Some of my cousins and childhood friends were victims of honour killings [writer’s note: I call them dishonour killings]. A friend’s husband murdered her; court released him on a mental disorder claim. Brother of a cousin, also a class fellow and later colleague, killed his friend in the name of honour. The jirga [tribal court] gave a ruling that his sister, student of class ten, be given in swara to man with physical disabilities. Her studies ended, which after her marriage, she managed to resume with huge difficulty. She became a teacher. Her parents were affluent; they could have given the aggrieved party a piece of land or money, but they gave away their daughter. Because it was a tradition to think of women as commodities. I wept for weeks. My father supported me, but some things were so deeply rooted in society, it was not in his control to oppose or change them.
Working for women made me realize that in our region not a single platform for representation of women existed—a place where women could work, that understood their issues, where they could help other women. My good fortune was my father was very supportive. I had done my matriculation, my father advised me to go to university, but I told him I didn’t want to study. I wanted to work. I asked him to help me, and he did—two years later. Many other local women joined us.
In 1994, we formed the first women organisation, ABKT, in the Malakand division. Seventy-five percent of our staff is female, and our work is mainly woman centric. Twenty-five percent staff is male because we don’t wish to deprive them the way women are excluded on most platforms or make them think we’re hesitant to have them work with us. They’ve supported us on many issues.
We started with small but important things. Agriculture, food security, livestock management, domestic violence. Review anti-women laws that work against them in domestic violence cases, how to stop violence, what a victim can do. We began to engage religious and political leaders of our area. We engaged jirgas on why they gave anti-women verdicts; our talks resulted in them realizing they were wrong. No one, however, was ready to change the established culture as many people were beneficiaries of the system.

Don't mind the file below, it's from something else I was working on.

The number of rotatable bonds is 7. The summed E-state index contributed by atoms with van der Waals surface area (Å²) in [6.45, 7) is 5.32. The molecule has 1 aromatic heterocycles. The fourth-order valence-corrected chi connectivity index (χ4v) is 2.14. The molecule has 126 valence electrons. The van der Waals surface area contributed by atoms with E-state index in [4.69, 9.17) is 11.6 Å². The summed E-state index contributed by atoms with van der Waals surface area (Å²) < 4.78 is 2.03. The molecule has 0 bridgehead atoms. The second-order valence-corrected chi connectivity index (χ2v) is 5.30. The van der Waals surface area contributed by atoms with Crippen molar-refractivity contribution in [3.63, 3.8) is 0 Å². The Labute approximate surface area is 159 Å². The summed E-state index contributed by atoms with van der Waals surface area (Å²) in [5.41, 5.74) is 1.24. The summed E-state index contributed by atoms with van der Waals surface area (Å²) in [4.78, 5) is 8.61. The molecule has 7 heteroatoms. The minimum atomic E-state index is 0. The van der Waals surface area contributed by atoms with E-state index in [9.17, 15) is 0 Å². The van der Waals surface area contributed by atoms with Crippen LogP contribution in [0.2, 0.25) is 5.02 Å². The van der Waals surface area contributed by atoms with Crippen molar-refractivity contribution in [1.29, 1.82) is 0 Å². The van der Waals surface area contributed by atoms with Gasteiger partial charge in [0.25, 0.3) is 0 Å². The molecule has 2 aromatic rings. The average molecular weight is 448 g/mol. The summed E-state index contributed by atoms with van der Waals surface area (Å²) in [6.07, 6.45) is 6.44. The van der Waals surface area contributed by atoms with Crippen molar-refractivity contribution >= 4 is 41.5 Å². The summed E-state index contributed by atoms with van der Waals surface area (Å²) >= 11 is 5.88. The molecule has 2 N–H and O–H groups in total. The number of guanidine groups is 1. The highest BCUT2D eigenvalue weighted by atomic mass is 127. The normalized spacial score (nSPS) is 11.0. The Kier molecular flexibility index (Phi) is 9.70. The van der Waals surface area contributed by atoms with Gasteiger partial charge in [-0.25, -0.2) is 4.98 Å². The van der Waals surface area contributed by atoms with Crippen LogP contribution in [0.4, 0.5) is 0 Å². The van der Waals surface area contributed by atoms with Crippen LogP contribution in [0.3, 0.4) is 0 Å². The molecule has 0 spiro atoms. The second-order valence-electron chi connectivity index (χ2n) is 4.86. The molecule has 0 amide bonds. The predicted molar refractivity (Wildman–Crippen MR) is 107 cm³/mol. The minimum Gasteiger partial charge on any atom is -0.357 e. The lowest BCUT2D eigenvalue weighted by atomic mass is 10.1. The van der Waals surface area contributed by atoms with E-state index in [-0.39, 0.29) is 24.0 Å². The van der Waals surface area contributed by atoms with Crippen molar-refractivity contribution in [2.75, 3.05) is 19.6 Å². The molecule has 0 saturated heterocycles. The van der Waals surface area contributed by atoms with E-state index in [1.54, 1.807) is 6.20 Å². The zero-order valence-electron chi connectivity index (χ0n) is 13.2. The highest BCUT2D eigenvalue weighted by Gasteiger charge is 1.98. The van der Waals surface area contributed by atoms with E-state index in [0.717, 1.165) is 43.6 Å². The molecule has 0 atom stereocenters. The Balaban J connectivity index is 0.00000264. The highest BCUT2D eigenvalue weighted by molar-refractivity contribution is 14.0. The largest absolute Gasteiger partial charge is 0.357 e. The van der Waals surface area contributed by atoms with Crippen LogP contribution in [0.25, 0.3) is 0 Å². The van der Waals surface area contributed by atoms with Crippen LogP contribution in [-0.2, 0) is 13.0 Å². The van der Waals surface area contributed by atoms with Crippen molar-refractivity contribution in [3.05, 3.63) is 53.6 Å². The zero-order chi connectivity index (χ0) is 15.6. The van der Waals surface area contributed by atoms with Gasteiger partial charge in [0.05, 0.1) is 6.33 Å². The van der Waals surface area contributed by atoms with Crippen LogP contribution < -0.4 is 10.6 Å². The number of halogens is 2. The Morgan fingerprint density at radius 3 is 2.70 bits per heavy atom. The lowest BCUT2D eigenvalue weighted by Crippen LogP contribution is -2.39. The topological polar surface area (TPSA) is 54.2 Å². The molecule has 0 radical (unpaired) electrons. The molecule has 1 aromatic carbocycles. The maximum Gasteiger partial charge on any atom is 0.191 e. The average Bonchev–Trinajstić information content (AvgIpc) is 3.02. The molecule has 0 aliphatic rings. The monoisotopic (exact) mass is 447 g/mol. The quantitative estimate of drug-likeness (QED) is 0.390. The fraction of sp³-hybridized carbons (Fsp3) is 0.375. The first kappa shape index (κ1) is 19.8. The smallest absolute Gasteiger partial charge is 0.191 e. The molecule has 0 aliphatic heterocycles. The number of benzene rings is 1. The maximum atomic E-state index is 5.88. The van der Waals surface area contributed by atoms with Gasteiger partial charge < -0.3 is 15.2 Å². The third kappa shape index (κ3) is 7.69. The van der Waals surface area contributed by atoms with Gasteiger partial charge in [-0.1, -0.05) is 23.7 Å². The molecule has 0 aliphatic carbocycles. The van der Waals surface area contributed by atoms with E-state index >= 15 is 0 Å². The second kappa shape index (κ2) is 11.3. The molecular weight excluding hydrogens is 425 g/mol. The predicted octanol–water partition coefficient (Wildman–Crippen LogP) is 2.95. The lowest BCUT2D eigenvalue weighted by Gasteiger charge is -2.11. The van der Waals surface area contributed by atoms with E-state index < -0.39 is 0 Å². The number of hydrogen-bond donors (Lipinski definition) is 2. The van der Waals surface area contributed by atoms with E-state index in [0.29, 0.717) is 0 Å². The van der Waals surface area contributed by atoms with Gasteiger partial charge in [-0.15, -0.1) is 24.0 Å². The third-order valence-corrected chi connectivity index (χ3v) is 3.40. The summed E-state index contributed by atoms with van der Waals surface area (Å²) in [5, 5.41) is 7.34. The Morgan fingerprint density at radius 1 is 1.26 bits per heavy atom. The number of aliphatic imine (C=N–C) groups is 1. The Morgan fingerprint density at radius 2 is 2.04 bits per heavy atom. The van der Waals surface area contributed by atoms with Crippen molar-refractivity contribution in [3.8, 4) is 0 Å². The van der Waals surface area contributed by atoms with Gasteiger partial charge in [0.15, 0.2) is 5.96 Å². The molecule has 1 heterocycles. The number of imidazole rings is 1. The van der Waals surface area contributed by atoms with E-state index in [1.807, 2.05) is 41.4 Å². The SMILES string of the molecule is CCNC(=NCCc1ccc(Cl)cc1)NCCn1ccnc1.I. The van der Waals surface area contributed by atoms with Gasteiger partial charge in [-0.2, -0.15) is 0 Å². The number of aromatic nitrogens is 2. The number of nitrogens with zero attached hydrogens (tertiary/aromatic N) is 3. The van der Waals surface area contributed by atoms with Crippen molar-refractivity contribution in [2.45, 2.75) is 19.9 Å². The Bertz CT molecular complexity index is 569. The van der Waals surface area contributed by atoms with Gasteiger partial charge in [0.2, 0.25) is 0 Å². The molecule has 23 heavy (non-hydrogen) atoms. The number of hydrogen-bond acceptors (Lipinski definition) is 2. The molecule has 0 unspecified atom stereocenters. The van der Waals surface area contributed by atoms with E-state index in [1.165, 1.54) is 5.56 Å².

Initially, we focused on women’s social and economic development, health, and education.
With time I realized that unless women were made part of decision-making bodies, we couldn’t change their destinies. My focus shifted to political empowerment. To bring in ordinary women—without noted family names or money, or political parties supporting them. It was almost impossible for regular women to enter mainstream politics. 2001 Local Government Ordinance was a great opportunity for us.
Our priority now is to empower women within the local government system—ways of designing and implementing election campaigns, participation in council proceedings, building their political careers, understand the dynamics of Pakistan’s political leadership system. We have courses for all these things.
What are the biggest issues that females of Dir continue to face even in 2022?
Even today sufficient facilities for women are almost non-existent. Many girls still have to travel a long way to another village or town, especially for higher education. Many girls finish education after middle school or matriculation as their families cannot afford to send them to college in another district. Expensive transportation, worsening financial statuses. The main source of income is agriculture; crops aren’t the way they used to be, resulting in decreased earnings. Many of our menfolk work in the Gulf countries.